Now and again I take some ribbing from the people passing by. My favorite is, “Have you finished my homework yet?” which happens when I’m sitting out front writing in my notebook. I think people don’t associate writing with art making but it’s a fact that you have to write about what you’re doing if you’re planning to share it or sell it. I like to sit at my skellified cafe table and put pen to paper. There’s usually a breeze, occasionally I have company to talk to, and it’s fun to watch all the people go by. Once someone called out that he wished he had my job because it looked so much easier than what he was doing and I nearly told him to go jump in the blankety blank lake, but I thought better of it. After all, he might have been the mayor.

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Walking my dogs makes me a better painter

At least it gets me off the couch in the mornings. Truthfully, if I had my way, I’d spend all day on the couch eating bonbons and flipping through Imgur on my iPad, but the dogs aren’t going to let themselves outside and since our yard isn’t fenced (yet!), I have to go with them.

This involves piling them into the back of my minivan and driving out to the woods. See, I’d walk them around the neighborhood but there are too many potential pitfalls involved with this, i.e. other loose dogs. So my preference is to drive about five miles south on Walhalla Road, turn off onto any one of half a dozen “seasonal roads” and tromp around the Manistee National Forest for an hour.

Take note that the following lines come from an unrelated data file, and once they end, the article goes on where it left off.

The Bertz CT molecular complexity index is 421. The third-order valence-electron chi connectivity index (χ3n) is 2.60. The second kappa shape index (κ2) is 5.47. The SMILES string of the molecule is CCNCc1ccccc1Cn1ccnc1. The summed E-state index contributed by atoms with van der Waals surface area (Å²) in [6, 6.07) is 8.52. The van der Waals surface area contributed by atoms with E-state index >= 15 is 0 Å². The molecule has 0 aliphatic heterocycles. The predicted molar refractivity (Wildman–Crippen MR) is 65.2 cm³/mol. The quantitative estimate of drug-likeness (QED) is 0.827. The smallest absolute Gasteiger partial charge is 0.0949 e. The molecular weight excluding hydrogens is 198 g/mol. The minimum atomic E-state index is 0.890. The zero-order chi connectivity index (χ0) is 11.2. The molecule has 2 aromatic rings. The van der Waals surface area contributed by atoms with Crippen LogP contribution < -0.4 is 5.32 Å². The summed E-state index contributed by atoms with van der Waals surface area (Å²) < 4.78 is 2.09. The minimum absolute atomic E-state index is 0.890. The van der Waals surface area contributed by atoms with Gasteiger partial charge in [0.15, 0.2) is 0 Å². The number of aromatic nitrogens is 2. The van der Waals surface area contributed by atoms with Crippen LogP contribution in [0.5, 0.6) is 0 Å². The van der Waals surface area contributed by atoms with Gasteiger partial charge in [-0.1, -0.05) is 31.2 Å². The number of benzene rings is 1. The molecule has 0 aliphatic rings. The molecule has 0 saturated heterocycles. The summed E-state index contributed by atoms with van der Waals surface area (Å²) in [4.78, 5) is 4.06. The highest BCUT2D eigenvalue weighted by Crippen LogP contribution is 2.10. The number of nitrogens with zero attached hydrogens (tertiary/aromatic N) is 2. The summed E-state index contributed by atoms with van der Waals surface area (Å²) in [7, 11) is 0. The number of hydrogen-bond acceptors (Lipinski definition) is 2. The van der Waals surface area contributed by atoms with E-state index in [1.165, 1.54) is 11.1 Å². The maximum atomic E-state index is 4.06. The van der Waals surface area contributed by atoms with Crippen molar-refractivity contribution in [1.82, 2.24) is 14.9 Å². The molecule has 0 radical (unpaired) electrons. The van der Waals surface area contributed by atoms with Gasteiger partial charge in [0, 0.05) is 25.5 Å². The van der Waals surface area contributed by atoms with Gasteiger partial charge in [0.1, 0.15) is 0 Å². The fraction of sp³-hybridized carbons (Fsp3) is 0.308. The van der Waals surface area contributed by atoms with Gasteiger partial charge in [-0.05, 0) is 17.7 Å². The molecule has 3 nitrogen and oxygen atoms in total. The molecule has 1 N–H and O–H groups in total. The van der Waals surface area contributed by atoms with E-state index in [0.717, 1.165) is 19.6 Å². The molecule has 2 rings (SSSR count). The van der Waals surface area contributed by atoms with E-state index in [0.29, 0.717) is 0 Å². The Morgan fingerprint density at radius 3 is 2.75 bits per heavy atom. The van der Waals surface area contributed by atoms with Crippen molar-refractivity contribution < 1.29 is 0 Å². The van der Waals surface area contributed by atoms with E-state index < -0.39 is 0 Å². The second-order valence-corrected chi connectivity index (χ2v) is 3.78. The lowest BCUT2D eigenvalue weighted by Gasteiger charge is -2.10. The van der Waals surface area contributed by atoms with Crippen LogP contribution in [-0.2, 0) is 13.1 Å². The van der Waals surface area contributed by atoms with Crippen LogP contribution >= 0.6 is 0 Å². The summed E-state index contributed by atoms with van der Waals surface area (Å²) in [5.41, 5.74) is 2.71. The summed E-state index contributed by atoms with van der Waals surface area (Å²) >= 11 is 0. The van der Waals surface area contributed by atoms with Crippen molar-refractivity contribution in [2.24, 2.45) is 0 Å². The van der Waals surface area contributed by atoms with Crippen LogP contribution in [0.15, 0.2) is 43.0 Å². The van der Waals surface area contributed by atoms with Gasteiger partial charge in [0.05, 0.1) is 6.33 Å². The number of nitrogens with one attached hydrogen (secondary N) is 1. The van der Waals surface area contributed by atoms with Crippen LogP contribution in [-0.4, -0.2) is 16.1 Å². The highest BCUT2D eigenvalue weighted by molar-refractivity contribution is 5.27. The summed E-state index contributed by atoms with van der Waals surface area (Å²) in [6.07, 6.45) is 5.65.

The dogs get to sniff and dig around, I don’t have to clean up after them (although I’ve unofficially adopted the first two miles of 6890 because, let’s face it, people are pigs), and we all get some fresh air and exercise.

Sometimes we see deer, sometimes a dead snake, and once Roger thought for sure a cat walked out of the ferns not six feet in front of him, but it was a skunk and he was not allowed to get any closer to it although he fussed a bit about my decision. I held firm, though. You should see the divots my feet left in the road even two weeks later. I held on for dear life, I’m telling you.

So how does this make me a better painter?

It provides subject matter, of course. I won’t tell you how many pictures of my dogs are on my Google drive right now, but it’s a lot. Like thousands. Sometimes I keep my finger on the camera button, snapping pic after pic of Roger digging in the dirt just to get that one glorious moment when he leaps back into the road to try to catch up to whatever he’s smelling off in the distance.

It lets me paint wonderful scenes of my dogs enjoying the great outdoors. I used to think I went out to the woods for me, but really, I go out there for them. They’re the ones that are having the great time.

I guess I’m jealous. Here I am, covered in Deet to keep off the bugs and checking for ticks and bears and swiping at deer flies and those two are just loping along with their tongues hanging out, having a grand old time. Every. Stinking. Morning.

I love it. I love them. I’m a lucky girl to have these lucky dogs.

©2017 Marie Marfia “Roger and Out” 6×9″ pastel on paper.

©2017 Marie Marfia “Daisy in the Dark,” 9×6″ pastel on paper.

You can find more of my daily paintings on ebay including the ones pictures here. They start at 99¢ and the auctions last for 7 days. Good luck and happy bidding!